TED Conversations

This conversation is closed.

To what extent can an idea be unique?

Are all ideas just the combination of known principles or trial and error? Examples and peronal experiences are good as well as just opinions. This question could be expanded to any thought at all, not just ideas. If there is a thought that is almost entirely unique, there can't be any previous oppposite idea. What I mean is if an idea is the exact opposite of another it isn't really original. It just stated the opposite. If an entirely original idea can be made, how will it be formed?

I have some opinions currently, but I'm sure they'll change after your comments. Please ask me to expand or clarify if needed.


Showing single comment thread. View the full conversation.

  • Aug 20 2013: From the viewpoint of Patents.....Original inventions are indeed rare.
    I was recently astounded to find the semi-commonality of thought-processes as related to a proposed invention.
    The sight of previous submissions from 4, 6 (or more) decades in the past was encouraging and discouraging!
    The previous alternate theses were a looking-glass into the past.
    The "IDEAS/INVENTIONS" often inferred:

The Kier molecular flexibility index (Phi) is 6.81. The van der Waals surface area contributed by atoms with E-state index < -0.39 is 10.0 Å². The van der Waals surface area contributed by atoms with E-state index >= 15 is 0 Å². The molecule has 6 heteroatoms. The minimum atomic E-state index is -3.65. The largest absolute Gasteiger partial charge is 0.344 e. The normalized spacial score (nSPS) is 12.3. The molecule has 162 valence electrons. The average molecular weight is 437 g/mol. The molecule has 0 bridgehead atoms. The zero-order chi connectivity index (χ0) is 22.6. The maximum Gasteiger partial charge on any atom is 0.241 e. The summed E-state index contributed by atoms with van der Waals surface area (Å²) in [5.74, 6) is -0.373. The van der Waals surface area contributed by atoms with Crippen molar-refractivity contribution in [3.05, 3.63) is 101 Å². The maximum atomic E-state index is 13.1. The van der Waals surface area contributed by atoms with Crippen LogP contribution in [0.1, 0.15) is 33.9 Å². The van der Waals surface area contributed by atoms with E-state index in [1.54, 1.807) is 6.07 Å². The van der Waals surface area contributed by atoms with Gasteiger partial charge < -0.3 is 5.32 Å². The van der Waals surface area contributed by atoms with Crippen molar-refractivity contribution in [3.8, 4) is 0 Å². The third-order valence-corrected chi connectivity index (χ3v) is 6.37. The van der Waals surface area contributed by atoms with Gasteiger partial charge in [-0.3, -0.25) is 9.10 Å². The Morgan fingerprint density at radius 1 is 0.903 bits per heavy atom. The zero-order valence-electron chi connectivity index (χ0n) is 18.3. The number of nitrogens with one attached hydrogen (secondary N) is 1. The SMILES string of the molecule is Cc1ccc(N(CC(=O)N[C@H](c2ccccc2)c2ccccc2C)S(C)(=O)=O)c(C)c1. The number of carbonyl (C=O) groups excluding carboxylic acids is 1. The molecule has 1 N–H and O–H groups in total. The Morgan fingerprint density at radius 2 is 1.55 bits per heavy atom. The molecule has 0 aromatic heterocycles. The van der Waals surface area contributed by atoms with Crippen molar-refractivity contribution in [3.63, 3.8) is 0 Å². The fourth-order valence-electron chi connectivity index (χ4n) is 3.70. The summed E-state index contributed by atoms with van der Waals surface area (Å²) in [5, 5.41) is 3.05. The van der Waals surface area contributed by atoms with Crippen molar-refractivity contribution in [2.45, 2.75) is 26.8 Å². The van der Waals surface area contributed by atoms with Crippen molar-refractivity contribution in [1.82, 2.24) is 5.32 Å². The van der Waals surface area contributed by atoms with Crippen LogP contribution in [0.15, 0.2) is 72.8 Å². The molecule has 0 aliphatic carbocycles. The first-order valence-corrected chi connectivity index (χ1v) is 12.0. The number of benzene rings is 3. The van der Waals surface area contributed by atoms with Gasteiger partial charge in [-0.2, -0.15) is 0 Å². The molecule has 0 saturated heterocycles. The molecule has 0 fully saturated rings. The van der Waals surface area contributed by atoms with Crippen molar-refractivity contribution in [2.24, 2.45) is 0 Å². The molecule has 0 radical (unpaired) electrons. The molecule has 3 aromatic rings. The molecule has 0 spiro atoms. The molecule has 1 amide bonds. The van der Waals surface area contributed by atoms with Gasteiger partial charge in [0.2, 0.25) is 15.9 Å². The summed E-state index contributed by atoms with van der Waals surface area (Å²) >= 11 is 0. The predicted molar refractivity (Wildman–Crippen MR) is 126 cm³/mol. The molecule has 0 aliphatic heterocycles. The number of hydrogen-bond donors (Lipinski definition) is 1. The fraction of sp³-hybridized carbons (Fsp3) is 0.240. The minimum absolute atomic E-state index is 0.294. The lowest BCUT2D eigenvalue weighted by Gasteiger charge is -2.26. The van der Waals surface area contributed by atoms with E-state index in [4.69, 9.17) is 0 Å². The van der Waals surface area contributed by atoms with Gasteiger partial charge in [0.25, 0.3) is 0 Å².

Electronic circuitry not yet produced but hypothetically possible.
    Potential assemblies of disparate materials which "would, could, should" elicit "such and such" an outcome.
    Inclusion of decades-old assemblies for which newer mechanisms have replaced older then-working designs.
    While many submissions were innovative, many were amalgamations of ideas to simply participate in another's (either) fully or partially-executed design/process.
    The "blanket-attempt" as a "Hail Mary" to gain a share of an eventual working model.
    Componentry from 3D/4D Production may deepen the problem even more.
    Education, communication and computerization have brought the billions of minds together.
    I would be surprised if more than a dribble of original ideas came out of any realm except the most obscure sciences.

Showing single comment thread. View the full conversation.